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Getting the details right with Occupational Therapy

Head of Occupational Therapy Anne Wendt sees the huge difference that an allied therapy team can make to the lives of disabled people. With ten years’ experience at Nash, she describes why she still finds the job so fascinating.

Can you outline what an occupational therapist (OT) does?

In a nutshell, an OT helps the disabled person be as independent as possible in the activities of daily living and anything else they need to do to live a fulfilling life.

What do you love about your job?

I love that the job is never the same, there are no two students who are alike. Everything we do is very holistic and it’s guided by what the person needs, not limited by what the service can provide. We have a great OT team and we work really well together and with the other therapies on site – psychology, physiotherapy, speech and language therapy and complementary therapy.

How does having an on-site, allied therapy team benefit the students?

My colleagues and I each work with a specific group of people and we can get to know them really well. Because the team is here, we work very closely with education provision and residential, so if there’s a problem, we can meet quickly and decide what we need to do together as a team to get that student to where they want to be. We work very flexibly and responsively – I would say we probably have different OT provision for each of the 80 students here at Nash.

What is the impact on disabled people who don’t get the benefit of an allied therapy team?

Well, provision in most special education schools usually comes half from the NHS, with someone who comes in to look at health needs, and then they might have a therapist on site who only looks at education needs. The perception of this is it’s often very bitty and isn’t timely, isn’t flexible and doesn’t meet the person’s needs. Parents are always very pleased to know that we are based at Nash and only work with Nash students.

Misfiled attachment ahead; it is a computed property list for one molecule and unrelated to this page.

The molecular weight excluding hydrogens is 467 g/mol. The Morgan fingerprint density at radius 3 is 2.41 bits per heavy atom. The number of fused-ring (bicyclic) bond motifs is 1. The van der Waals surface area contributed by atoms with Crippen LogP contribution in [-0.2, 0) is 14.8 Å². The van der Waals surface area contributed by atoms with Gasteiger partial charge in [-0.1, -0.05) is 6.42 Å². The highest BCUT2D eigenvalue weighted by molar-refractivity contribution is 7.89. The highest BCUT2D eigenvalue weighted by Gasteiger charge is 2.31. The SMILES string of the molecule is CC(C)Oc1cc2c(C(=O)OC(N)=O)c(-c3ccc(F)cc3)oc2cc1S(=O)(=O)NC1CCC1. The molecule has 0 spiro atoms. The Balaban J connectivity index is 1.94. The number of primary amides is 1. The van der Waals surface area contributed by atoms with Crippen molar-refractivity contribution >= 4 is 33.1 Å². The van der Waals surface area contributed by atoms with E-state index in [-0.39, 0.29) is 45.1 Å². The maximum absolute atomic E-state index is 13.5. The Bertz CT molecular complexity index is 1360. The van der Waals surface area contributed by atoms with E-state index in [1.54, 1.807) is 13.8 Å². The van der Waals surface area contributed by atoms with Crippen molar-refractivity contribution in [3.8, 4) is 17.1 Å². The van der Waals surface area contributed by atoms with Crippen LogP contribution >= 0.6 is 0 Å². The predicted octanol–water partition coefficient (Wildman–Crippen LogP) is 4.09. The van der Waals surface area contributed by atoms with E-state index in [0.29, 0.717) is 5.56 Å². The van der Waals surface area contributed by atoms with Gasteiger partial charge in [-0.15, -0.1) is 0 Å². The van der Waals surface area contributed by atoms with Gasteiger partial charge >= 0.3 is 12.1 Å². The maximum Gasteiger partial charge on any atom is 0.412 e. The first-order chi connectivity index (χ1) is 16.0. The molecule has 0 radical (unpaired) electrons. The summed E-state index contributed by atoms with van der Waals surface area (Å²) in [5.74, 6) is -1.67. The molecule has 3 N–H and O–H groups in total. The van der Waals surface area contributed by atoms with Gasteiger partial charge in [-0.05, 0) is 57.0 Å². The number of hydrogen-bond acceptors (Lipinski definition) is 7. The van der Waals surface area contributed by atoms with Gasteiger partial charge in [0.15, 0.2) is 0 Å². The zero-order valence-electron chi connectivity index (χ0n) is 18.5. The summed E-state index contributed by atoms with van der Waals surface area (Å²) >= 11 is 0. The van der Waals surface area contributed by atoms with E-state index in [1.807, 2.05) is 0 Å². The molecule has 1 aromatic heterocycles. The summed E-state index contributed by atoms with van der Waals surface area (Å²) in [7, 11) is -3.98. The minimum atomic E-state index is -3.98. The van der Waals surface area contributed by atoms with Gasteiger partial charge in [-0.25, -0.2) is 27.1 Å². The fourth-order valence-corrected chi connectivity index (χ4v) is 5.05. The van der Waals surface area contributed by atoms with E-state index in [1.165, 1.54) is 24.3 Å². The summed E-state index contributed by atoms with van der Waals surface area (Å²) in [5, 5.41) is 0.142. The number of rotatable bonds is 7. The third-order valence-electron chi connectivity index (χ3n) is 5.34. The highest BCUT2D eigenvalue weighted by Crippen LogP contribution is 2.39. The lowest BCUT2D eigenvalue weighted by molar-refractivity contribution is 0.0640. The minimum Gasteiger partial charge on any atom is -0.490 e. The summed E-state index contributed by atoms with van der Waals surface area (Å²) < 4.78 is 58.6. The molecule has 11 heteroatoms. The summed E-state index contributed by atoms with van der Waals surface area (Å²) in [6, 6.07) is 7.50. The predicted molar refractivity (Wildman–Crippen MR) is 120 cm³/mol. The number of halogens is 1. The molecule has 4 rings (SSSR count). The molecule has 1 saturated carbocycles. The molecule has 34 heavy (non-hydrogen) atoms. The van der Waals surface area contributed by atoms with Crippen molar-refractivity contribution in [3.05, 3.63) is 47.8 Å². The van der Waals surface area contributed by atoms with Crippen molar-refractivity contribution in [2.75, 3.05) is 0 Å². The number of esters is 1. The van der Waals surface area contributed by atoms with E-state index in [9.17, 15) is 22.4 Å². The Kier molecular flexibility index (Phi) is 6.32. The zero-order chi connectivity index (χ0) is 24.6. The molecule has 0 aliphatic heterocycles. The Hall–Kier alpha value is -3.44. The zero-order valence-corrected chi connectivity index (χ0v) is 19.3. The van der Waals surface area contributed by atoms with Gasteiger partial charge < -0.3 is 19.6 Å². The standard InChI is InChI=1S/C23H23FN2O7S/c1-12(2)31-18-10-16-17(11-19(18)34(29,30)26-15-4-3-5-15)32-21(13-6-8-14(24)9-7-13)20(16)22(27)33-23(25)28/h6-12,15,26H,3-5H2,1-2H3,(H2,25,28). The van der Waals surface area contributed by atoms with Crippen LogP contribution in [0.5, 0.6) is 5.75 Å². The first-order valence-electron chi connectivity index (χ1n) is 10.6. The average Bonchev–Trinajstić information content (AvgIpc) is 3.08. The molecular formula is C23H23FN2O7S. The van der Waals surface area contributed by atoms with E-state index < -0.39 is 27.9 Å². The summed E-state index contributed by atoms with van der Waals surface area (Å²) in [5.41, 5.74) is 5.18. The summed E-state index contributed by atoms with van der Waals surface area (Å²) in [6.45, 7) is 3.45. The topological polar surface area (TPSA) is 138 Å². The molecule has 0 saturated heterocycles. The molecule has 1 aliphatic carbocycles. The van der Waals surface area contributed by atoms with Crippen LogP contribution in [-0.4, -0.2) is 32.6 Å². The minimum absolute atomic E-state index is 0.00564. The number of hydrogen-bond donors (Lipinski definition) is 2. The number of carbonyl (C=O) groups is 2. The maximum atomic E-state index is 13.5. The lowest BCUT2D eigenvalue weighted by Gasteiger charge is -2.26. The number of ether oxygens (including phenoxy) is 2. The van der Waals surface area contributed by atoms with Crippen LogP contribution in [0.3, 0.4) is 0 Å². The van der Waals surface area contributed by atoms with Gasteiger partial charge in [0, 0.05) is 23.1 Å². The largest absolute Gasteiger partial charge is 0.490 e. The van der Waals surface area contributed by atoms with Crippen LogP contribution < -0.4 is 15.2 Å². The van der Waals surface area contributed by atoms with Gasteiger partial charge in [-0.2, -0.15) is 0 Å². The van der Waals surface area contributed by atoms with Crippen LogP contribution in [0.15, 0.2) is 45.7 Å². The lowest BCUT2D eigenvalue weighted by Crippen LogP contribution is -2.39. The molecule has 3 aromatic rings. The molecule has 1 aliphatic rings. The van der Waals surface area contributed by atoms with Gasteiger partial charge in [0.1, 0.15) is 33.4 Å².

Describe some of the approaches you take

For someone with profound learning disabilities and physical needs, one area we would look at is functional seating. The person might or might not be in a wheelchair, but often there is an alternative way to sit so they can access different things. It may be an alternative chair or a gym-ball, where they can sit up, take a bit more control and work at their best.

For someone with autism spectrum disorder (ASD), getting the sensory needs and preferences of the student is one of the most important parts of our job. We’re working with people who are so sensory that if the environment isn’t right to start with, you can’t really build on anything else. So if the kitchen is too bright, there’s no point in trying to show somebody how to make a cup of tea. We’ve changed the guidelines this year for this kind of assessment, working with the National Autistic Society, to have a baseline list of sensory needs and preferences for every student, and then on top of that, to work with the education staff to say ‘what else do you need that you maybe haven’t even tried yet but could help you to work at your best?’

How do you support students out in the community, for instance on a work placement?

For every student, we make sure they can access the community as safely as possible and that means different things for different people. So – can they get their wheelchair on the bus that serves their route to work? With ASD students, are they taking their seatbelt off or standing up and how can we find a solution to travel safely? Then, if there’s a particular issue at a workplace that would benefit from an OT assessment, we visit and see the student working there.

I love that the job is never the same, there are no two students who are alike. Everything we do is very holistic and it’s guided by what the person needs, not limited by what the service can provide.


Anne Wendt, Head of Occupational Therapy

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